The South African president’s attempts to reform the ruling African National Congress party received a massive boost on Wednesday when his most powerful adversary within the organisation was suspended.
President Cyril Ramaphosa has struggled to impose his authority on the ANC since taking power in 2018 and to purge corrupt officials from its ranks. An ongoing judicial inquiry has uncovered evidence of systemic misadministration and theft, while scandals involving Covid-19 relief funds have caused outrage.
Ace Magashule, the secretary general of the ANC, was served with a suspension letter after refusing to comply with an order to step down after being charged by public prosecutors in November in connection with an allegedly fraudulent $18m project to find and remove asbestos from homes in disadvantaged neighbourhoods in the Free State province.
Magahsule, 61, is seen as the leader of a faction within the ANC which rose to power under former president Jacob Zuma, who is now facing multiple corruption charges. Both have denied all charges of wrongdoing, which they say are politically motivated.
The ANC agreed in March that officials facing corruption charges would be required to step down until cleared with their suspensions reviewed every six months.
Many analysts maintain that reform within the ANC, in power since 1994, is necessary to halt the slide of the South African public finances.
Sub-Saharan Africa’s most developed country is struggling with a flagging economy, soaring unemployment and the continent’s worst outbreak of Covid-19.
“This is a very big moment, a very big victory. It has been a long time coming,” said Richard Calland, an associate professor at the University of Cape Town and political analyst. “It is testimony to Ramaphosa’s growing strength within the ANC and evidence of his careful, tactical approach to power … He has made sure the party is with him on this.”
Though he will not face a general election until 2024, Ramaphosa needs to receive the support of the ANC’s senior leaders at a key party conference next year to remain in power and potentially secure a second term.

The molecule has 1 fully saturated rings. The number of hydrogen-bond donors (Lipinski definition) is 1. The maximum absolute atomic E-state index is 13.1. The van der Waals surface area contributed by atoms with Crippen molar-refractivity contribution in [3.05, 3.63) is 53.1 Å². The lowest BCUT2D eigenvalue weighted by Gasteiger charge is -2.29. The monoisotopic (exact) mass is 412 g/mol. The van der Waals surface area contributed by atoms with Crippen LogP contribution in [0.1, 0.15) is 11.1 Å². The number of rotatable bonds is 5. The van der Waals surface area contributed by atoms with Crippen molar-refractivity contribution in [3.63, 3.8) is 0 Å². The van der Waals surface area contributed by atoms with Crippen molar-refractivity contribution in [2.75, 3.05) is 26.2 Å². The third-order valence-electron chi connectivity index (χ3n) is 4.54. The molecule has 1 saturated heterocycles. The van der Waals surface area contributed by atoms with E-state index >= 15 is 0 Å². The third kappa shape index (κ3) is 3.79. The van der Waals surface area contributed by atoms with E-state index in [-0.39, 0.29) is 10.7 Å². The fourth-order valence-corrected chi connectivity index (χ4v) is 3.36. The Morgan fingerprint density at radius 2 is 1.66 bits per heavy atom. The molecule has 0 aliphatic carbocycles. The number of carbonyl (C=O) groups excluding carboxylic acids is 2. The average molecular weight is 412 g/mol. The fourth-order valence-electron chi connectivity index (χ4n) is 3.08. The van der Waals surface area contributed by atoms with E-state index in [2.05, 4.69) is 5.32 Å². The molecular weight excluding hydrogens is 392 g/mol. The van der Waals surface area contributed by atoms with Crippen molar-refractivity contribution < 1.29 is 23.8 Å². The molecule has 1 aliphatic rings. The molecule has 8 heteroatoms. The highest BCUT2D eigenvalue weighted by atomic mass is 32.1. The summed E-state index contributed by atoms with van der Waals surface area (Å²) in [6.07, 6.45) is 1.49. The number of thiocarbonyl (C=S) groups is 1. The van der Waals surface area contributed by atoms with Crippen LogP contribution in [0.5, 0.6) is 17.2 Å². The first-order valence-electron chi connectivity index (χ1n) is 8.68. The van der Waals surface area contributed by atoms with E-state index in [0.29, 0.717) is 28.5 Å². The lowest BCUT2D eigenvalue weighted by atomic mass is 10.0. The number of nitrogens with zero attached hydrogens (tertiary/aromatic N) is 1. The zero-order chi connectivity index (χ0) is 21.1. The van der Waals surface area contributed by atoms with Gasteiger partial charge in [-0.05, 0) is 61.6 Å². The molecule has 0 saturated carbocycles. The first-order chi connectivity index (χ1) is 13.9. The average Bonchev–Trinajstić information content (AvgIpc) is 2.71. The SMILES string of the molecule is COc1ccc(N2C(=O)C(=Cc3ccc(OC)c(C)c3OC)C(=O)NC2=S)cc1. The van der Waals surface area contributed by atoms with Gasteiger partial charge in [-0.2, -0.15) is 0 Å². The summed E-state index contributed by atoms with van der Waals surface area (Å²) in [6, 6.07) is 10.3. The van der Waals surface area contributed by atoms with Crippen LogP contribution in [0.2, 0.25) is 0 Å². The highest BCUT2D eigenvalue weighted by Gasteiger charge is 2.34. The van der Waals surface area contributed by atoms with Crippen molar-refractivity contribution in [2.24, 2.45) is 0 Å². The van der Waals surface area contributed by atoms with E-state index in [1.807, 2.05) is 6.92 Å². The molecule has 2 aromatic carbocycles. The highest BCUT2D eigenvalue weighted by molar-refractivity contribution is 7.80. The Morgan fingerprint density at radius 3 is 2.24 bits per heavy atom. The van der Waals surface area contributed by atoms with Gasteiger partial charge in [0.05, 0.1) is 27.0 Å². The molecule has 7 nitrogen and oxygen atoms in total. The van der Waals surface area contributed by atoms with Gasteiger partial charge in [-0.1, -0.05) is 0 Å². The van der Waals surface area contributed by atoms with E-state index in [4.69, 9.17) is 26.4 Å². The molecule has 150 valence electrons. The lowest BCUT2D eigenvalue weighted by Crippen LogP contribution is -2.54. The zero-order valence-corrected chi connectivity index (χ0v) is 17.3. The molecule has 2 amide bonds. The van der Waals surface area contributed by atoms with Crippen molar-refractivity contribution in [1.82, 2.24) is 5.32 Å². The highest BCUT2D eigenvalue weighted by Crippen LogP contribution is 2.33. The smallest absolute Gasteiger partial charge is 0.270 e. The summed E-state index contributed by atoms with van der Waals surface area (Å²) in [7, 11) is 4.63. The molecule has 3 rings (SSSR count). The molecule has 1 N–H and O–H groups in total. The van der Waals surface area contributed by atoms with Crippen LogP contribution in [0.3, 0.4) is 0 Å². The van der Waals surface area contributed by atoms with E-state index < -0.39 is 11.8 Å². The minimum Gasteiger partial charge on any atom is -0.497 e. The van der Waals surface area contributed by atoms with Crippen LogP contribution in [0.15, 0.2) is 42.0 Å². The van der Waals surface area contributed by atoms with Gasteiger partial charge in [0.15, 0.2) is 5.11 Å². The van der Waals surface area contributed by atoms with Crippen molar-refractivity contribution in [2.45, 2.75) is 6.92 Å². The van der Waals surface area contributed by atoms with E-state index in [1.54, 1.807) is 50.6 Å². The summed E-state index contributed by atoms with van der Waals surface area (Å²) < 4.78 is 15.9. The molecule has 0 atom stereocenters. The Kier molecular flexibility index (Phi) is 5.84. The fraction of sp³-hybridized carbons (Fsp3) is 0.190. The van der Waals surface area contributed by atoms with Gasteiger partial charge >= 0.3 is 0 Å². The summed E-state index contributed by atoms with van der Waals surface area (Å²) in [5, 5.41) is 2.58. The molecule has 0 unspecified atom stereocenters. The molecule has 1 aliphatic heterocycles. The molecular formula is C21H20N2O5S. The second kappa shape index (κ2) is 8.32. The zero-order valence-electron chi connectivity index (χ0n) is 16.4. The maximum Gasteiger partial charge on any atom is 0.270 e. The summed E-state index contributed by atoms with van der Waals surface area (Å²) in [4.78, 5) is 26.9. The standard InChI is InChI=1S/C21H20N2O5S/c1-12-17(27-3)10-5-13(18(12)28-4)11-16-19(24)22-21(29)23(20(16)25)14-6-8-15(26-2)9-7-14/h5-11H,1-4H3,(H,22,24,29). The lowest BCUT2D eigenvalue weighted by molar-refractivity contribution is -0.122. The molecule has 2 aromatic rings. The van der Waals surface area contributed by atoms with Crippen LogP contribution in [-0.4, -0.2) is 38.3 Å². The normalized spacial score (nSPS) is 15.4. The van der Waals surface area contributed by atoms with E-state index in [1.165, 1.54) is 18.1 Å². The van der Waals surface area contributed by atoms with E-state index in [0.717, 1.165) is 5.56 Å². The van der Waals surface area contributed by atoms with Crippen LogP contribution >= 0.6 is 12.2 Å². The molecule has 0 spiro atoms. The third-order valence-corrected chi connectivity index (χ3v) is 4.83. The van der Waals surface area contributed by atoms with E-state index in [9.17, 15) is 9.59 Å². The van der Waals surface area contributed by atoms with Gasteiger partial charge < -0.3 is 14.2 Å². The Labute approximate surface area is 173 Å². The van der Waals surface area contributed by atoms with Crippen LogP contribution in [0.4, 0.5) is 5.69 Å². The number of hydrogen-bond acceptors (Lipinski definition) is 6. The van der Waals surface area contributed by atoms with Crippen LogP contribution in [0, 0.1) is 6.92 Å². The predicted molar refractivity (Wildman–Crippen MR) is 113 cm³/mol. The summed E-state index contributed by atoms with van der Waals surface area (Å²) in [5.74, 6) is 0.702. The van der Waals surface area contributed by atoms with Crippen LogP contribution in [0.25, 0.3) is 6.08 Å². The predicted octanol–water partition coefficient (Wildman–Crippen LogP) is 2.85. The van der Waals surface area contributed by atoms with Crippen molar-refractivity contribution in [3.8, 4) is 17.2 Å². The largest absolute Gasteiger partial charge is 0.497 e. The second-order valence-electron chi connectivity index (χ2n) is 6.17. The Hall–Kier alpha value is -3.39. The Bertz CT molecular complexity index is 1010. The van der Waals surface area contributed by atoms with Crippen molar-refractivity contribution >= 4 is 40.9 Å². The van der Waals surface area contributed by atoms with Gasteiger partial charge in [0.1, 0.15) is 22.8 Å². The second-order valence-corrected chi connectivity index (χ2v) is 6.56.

The former businessman started his career as a labour activist under the racist apartheid regime and is seen as the leader of the party’s reformist wing.
“The second term is so important if South Africa is to rebuild its economy and repair broken institutions of government,” said Calland.
Magashule is one of the ANC’s top six most powerful officials, in charge of the day-to-day running of the party. Bongani Bongo, a former state security minister, and several other ANC figures were also suspended on Wednesday. Bongo, who faces a corruption and money-laundering trial next year, has said he will appeal against the decision, and also denies wrongdoing.
Daily reports of corruption investigations and allegations against ANC officials or other public functionaries has fuelled public anger.
South Africans have suffered years of country-wide power cuts as Eskom, the public electricity utility, struggles to maintain ageing power stations. Earlier this week local media reported efforts by senior managers to block legal investigation that had found $12bn worth of Eskom contracts “tainted by corruption or misconduct”.
“One of the things the ANC has successfully done in this country was to make us accept, even unwittingly, its consistent lowering of standards of leadership as though it were normal,” Nwabisa Makunga wrote in the Sowetan newspaper earlier this week.
Though successive elections have seen a steadily diminishing vote for the party once led by Nelson Mandela, opposition parties have been unable to mount any serious electoral challenge to the ANC’s dominance.